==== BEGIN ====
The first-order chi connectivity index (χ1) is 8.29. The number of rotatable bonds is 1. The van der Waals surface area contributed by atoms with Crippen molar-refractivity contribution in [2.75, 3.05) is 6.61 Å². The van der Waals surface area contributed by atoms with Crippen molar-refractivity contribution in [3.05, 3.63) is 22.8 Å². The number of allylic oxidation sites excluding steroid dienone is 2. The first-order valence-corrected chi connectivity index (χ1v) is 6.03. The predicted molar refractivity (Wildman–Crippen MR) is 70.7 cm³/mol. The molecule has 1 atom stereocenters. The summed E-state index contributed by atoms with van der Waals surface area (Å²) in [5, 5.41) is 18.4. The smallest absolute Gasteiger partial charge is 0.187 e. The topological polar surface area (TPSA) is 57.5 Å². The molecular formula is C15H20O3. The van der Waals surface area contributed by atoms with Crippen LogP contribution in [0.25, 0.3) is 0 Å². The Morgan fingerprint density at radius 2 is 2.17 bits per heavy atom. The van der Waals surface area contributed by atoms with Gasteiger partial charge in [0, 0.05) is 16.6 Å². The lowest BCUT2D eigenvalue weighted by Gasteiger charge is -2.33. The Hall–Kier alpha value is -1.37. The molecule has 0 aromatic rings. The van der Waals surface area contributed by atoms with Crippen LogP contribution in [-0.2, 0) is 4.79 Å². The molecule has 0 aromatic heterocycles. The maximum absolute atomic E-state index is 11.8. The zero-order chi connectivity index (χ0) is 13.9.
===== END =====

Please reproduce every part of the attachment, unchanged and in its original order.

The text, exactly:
The first-order chi connectivity index (χ1) is 8.29. The number of rotatable bonds is 1. The van der Waals surface area contributed by atoms with Crippen molar-refractivity contribution in [2.75, 3.05) is 6.61 Å². The van der Waals surface area contributed by atoms with Crippen molar-refractivity contribution in [3.05, 3.63) is 22.8 Å². The number of allylic oxidation sites excluding steroid dienone is 2. The first-order valence-corrected chi connectivity index (χ1v) is 6.03. The predicted molar refractivity (Wildman–Crippen MR) is 70.7 cm³/mol. The molecule has 1 atom stereocenters. The summed E-state index contributed by atoms with van der Waals surface area (Å²) in [5, 5.41) is 18.4. The smallest absolute Gasteiger partial charge is 0.187 e. The topological polar surface area (TPSA) is 57.5 Å². The molecular formula is C15H20O3. The van der Waals surface area contributed by atoms with Crippen LogP contribution in [0.25, 0.3) is 0 Å². The Morgan fingerprint density at radius 2 is 2.17 bits per heavy atom. The van der Waals surface area contributed by atoms with Gasteiger partial charge in [0, 0.05) is 16.6 Å². The lowest BCUT2D eigenvalue weighted by Gasteiger charge is -2.33. The Hall–Kier alpha value is -1.37. The molecule has 0 aromatic rings. The van der Waals surface area contributed by atoms with Crippen LogP contribution in [-0.2, 0) is 4.79 Å². The molecule has 0 aromatic heterocycles. The maximum absolute atomic E-state index is 11.8. The zero-order chi connectivity index (χ0) is 13.9.